In a followup interview, I asked Condeluci whether in a post-King negotiation Republicans might not settle for lighter HHS oversight and loosened standards for, say, comprehensive coverage. “No,” he said, “I do not think Republicans would have an appetite for incorporating into any Republican alternative some sort of oversight or permission granted by the federal government. A GOP alternative would not involve HHS’s blessing in any way, shape or form. ” That’s the core of his difference with Butler.

The other members of the panel (excluding Butler) all clearly felt that that Condeluci was describing a political reality. Panel moderator Joel Ario of Manatt Health Consulting, formerly Director of the Office of Health Insurance Exchanges at HHS, forecast that Republicans would never coalesce around any alternative that President Obama would sign, and that states would be left on their own to cope with the fallout from a ruling for the plaintiffs in King.

Plans are plans – but what might happen in a high-pressure negotiation?

Republicans in Congress don’t want to be tagged with saving the ACA. But they also don’t want to be blamed for uninsuring millions. And should the Supreme Court rule that the federal exchange is not authorized by the law as currently written to provide the subsidies that are the ACA’s life blood, no one knows which side the public will come to blame as Republicans propose their “fixes” and Democrats reject them.

If the weight of public opinion does begin to fall on the GOP, the kind of compromise Butler envisions could come into play (as Michael Leavitt, George W. Bush’s HHS Secretary, suggested to me). But Republicans would need a blood price, one with strong symbolic value, in exchange for letting the ACA continue to function more or less as is. A general “superwaiver” enabling state governments to redesign the ACA on multiple fronts might be too blurry – and, if Condeluci is right, too submissive to the feds. Perhaps focusing on the ACA’s most hated feature would be more satisfying – and feasible.

Proposal to satisfy GOP and Dems?

Here, then, is a modest proposal for a high-pressure post-King negotiation: make the employer and individual mandates optional for states. Republicans can concentrate their messaging on the hated individual mandate, the requirement that individuals obtain affordable insurance or pay a tax penalty.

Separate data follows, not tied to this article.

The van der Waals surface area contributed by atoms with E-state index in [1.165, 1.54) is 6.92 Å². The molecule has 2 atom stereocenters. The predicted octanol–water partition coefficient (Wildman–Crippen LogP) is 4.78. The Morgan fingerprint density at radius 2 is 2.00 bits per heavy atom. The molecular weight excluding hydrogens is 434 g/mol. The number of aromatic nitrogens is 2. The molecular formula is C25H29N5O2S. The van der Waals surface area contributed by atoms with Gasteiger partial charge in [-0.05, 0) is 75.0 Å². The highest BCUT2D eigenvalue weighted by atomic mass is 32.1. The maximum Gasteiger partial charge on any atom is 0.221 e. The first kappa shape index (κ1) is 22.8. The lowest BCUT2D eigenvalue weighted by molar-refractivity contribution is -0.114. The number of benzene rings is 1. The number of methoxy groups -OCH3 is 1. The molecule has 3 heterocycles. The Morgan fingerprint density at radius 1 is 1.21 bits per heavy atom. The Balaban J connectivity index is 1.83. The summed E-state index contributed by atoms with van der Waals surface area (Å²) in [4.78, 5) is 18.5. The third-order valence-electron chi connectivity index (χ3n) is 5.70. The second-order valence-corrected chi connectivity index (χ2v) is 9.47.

How could a state repeal and replace the individual mandate without destroying its insurance market? The mandate is one half of a fundamental bargain with insurers: compensate them for agreeing not to vary the price of insurance according to a person’s medical history by pulling healthy people into the “risk pool.” So-called “guaranteed issue” — offering the same price to every customer of the same age — is rendered viable by the mandate.

In fact, though, there are alternative methods of pulling the uninsured into a large enough risk pool to make guaranteed issue viable. A variant of one was in the “repeal and replace” legislative outlined floated in early 2014 by Senators Coburn, Burr and Hatch. It’s a triple stool:

  1. Provide protection against “medical underwriting” to anyone who maintains continuous coverage.
  2. When people lose insurance, if their income is low (e.g., has abruptly fallen after a job loss), default-enroll them into a subsidized catastrophic policy rendered free or affordable by the premium subsidy.
  3. Have open enrollment seasons (no medical underwriting) at long intervals. (The Coburn-Burr-Hatch plan provided for only one kickoff open enrollment, but previous proposals put them at intervals of several years.)

Making the mandate optional would force red state governors and legislators to put up or shut up – accept the mandate as an essential tool in making insurance affordable to all, or find something that works better. That’s arguably a downside from a Republican standpoint – who wants to work to fix this horrendous law? On the other hand, many Republican governors and legislators by now have put their stamp on the ACA’s Medicaid expansion, creating “private options” that impose various conditions and small copays on beneficiaries.

If a deal to make the mandate optional were on the table, Democrats could console themselves by reflecting that the option is already present in the ACA – new legislation would simply highlight it and smooth the path. Republicans could console themselves in the thought that they’d provided their state government colleagues with an off-ramp to the ACA feature most offensive to them – the focal point of their Constitutional challenge that failed in the Supreme Court. That’s not nothing.

Andrew Sprung is a freelance writer who blogs about politics and policy, particularly health care policy, at xpostfactoid. His articles about the rollout of the Affordable Care Act have appeared in The Atlantic and The New Republic. He is the winner of the National Institute of Health Care Management’s 2016 Digital Media Award.